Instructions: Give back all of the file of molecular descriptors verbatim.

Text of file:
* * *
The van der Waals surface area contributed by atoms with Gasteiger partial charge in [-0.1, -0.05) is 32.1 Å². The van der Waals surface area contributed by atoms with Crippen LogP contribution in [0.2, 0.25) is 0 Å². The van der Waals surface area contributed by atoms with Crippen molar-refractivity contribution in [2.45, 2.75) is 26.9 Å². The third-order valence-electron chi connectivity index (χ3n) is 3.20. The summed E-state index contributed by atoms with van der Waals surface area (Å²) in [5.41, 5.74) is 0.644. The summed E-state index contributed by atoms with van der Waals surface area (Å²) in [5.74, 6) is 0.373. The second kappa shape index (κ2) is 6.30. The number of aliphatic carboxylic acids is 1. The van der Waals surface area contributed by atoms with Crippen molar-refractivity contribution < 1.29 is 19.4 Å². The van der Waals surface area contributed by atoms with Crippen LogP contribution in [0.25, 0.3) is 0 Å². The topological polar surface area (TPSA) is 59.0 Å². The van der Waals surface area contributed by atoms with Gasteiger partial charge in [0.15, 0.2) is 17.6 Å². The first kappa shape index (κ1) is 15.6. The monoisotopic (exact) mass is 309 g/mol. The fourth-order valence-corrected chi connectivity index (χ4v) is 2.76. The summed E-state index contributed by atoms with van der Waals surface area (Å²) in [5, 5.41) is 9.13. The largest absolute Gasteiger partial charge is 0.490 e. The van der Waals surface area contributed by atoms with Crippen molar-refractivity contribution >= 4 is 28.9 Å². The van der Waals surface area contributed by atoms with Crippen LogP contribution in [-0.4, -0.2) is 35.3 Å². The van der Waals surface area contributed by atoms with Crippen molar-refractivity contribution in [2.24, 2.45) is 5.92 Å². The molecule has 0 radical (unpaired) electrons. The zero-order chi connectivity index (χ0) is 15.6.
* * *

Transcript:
The van der Waals surface area contributed by atoms with Gasteiger partial charge in [-0.1, -0.05) is 32.1 Å². The van der Waals surface area contributed by atoms with Crippen LogP contribution in [0.2, 0.25) is 0 Å². The van der Waals surface area contributed by atoms with Crippen molar-refractivity contribution in [2.45, 2.75) is 26.9 Å². The third-order valence-electron chi connectivity index (χ3n) is 3.20. The summed E-state index contributed by atoms with van der Waals surface area (Å²) in [5.41, 5.74) is 0.644. The summed E-state index contributed by atoms with van der Waals surface area (Å²) in [5.74, 6) is 0.373. The second kappa shape index (κ2) is 6.30. The number of aliphatic carboxylic acids is 1. The van der Waals surface area contributed by atoms with Crippen molar-refractivity contribution < 1.29 is 19.4 Å². The van der Waals surface area contributed by atoms with Crippen LogP contribution in [0.25, 0.3) is 0 Å². The topological polar surface area (TPSA) is 59.0 Å². The van der Waals surface area contributed by atoms with Gasteiger partial charge in [0.15, 0.2) is 17.6 Å². The first kappa shape index (κ1) is 15.6. The monoisotopic (exact) mass is 309 g/mol. The fourth-order valence-corrected chi connectivity index (χ4v) is 2.76. The summed E-state index contributed by atoms with van der Waals surface area (Å²) in [5, 5.41) is 9.13. The largest absolute Gasteiger partial charge is 0.490 e. The van der Waals surface area contributed by atoms with Crippen molar-refractivity contribution >= 4 is 28.9 Å². The van der Waals surface area contributed by atoms with Crippen LogP contribution in [-0.4, -0.2) is 35.3 Å². The van der Waals surface area contributed by atoms with Crippen molar-refractivity contribution in [2.24, 2.45) is 5.92 Å². The molecule has 0 radical (unpaired) electrons. The zero-order chi connectivity index (χ0) is 15.6.